Michael S. Bennett was a Republican member of the Florida Senate, who has represented the 21st District since 2002. He was a member of the Florida House of Representatives from 2001 to 2002.
Bennett was elected to the Florida House of Representatives in November 2000, and was elected to the Senate in November 2002, and re-elected in 2004 and 2008. He represents District 21, which encompasses most of Manatee County, the northern portion of Sarasota County, the western part of DeSoto County, the central part of Charlotte County, and northwestern Lee County.
In 2010, Bennett was named President Pro Tempore of the Senate. Bennett serves as chairman of Community Affairs. In the past, he also chaired the Senate's Policy and Steering Committee on Commerce and Industry.
Bennett's other Senate committee memberships includes Banking and Insurance, Finance and Tax, Health Regulation, Military Affairs and Domestic Security, Policy and Steering Committee on Governmental Operations, Policy and Steering Committee on Ways and Means, Reapportionment, and Select Committee on Florida's Economy.
Senator Bennett was term limited in 2012, he presently serves as Manatee County Supervisor of Elections.
Bennett moved to Florida in 1955 when he was 10 years old, joining the U.S. Navy in 1963 fresh out of high school, serving four tours during the Vietnam War.
After his military career, Bennett earned his bachelor of arts degree from Drake University in 1975, and his masters of business administration a year later.
He is the president of Aladdin Wand Electric, a company that he has been a part of since 1985.
On November 4, 2008, Bennett was re-elected unopposed to the Florida Senate in a term that ends in 2012 when all senators, by law, are up for re-election. It was one of only six seats out of 21 up for grabs that had no opponent in the general election, and was one of four that went to Republicans.
Despite the lack of opposition, Bennett raised just under $322,000 between his filing for re-election in April 2005 to the November 2008 election.
Bennett also ran unopposed in 2004, last seeing an opponent in his first run for the Senate in 2002 when he faced Mark G. Flanagan in the Republican primary, and Democrat C.J. Czaia in the general election. In that campaign, Bennett raised more than $630,000, including a $100,000 loan he made to the campaign in early 2002. Flanagan raised $176,605 for the Republican primary while Garza raised just over $50,000 in the general election.
2010 legislative session
On November 4, 2009, Bennett introduced Senate Bill 598, part of a joint resolution with Republicans Baxter Troutman and Kevin Ambler in the Florida House of Representatives to increase length of terms for senators to six years, and state representatives to four years, capping years of service for all state lawmakers, elected county officials and municipal officers to 12 consecutive years in office. That resolution, however, died in committee the following April.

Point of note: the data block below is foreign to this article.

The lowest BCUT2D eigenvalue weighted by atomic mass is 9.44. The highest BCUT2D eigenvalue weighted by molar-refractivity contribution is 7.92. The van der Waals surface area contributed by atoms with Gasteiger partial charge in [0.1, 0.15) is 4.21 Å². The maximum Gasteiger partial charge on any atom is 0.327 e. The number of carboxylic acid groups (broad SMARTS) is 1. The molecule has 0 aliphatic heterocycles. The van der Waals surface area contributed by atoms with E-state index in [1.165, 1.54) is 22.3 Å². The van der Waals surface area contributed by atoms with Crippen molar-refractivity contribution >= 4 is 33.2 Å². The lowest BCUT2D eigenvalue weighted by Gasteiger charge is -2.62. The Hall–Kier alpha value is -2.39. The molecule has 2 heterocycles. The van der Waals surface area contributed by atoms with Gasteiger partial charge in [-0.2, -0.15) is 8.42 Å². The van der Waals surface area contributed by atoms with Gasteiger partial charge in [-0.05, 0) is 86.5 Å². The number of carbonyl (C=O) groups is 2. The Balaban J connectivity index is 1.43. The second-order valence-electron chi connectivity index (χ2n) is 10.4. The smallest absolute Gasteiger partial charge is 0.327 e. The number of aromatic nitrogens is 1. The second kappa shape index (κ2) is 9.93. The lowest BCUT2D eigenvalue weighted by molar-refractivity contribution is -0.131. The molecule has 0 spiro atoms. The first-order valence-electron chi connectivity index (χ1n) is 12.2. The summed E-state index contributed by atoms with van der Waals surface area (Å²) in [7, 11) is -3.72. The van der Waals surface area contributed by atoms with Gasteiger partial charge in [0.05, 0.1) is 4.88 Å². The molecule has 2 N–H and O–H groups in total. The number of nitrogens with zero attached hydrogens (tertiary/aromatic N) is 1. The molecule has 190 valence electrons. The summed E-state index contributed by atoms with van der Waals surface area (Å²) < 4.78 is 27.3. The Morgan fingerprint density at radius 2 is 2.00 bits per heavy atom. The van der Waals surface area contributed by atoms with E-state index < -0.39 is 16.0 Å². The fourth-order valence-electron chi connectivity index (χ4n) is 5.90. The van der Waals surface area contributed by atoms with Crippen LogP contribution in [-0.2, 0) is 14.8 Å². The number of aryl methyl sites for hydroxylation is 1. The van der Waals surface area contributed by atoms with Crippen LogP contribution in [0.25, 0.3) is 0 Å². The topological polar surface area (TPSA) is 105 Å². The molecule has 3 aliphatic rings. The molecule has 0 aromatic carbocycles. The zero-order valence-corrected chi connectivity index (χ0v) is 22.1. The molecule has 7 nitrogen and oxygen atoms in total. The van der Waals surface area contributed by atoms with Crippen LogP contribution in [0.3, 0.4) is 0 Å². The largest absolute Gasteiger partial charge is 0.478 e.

Bennett also filed S.B. 614 in November the same year, which would have required water and wastewater utilities to submit tariffs reflecting the surcharge to the Florida Public Service Commission for approval. That bill died in committee the following April.
Senate Bill 360
Bennett was the author of Senate Bill 360, a complex growth management bill that passed both houses and was signed by Gov. Charlie Crist on June 1, 2009. The bill essentially changed how local governments in some parts of the state could charge impact fees, eliminating developments of regional impact—where large-scale residential or commercial developments were responsible for upgrading transportation around the project—in high-density population areas.
The bill passed the Senate 32-8 on April 2, 2009, and later passed the House 76-41.
Tallahassee Circuit Judge Charles Francis, however, declared the law unconstitutional in August 2010, claiming it was an "unfunded mandate." The Florida Constitution generally prohibits lawmakers from forcing municipalities to spend more than 10 cents per Floridian.
Gulf oil drilling opposition
In November 2009, Bennett wanted to have both sides of the Gulf oil drilling debate presented to a non-governmental group to review the science, saying he didn't think state lawmakers "knew enough" about the debate.
A year later, he was calling for no oil drilling off Florida's coast, instead encouraging the state to pursue alternative energy sources, including biofuels. Bennett said Florida's economic success depends on environmental preservation and not oil profits, and that drilling could have detrimental effects to the state's ecosystem.
In May 2010, Bennett was checking e-mail during debate on the Senate floor when he was photographed opening a picture on his laptop computer depicting four women in bikinis.
The video of Bennett opening the image and closing it three seconds later was picked up by international media, many claiming Bennett was viewing pornography. However, a subsequent investigation by Tom Lyons with the Sarasota Herald-Tribune determined that Bennett simply opened an e-mail from Ray Fice, a former circuit court administrator and high school classmate of Bennett, who sent the picture as a joke of what he was missing at his school's class reunion.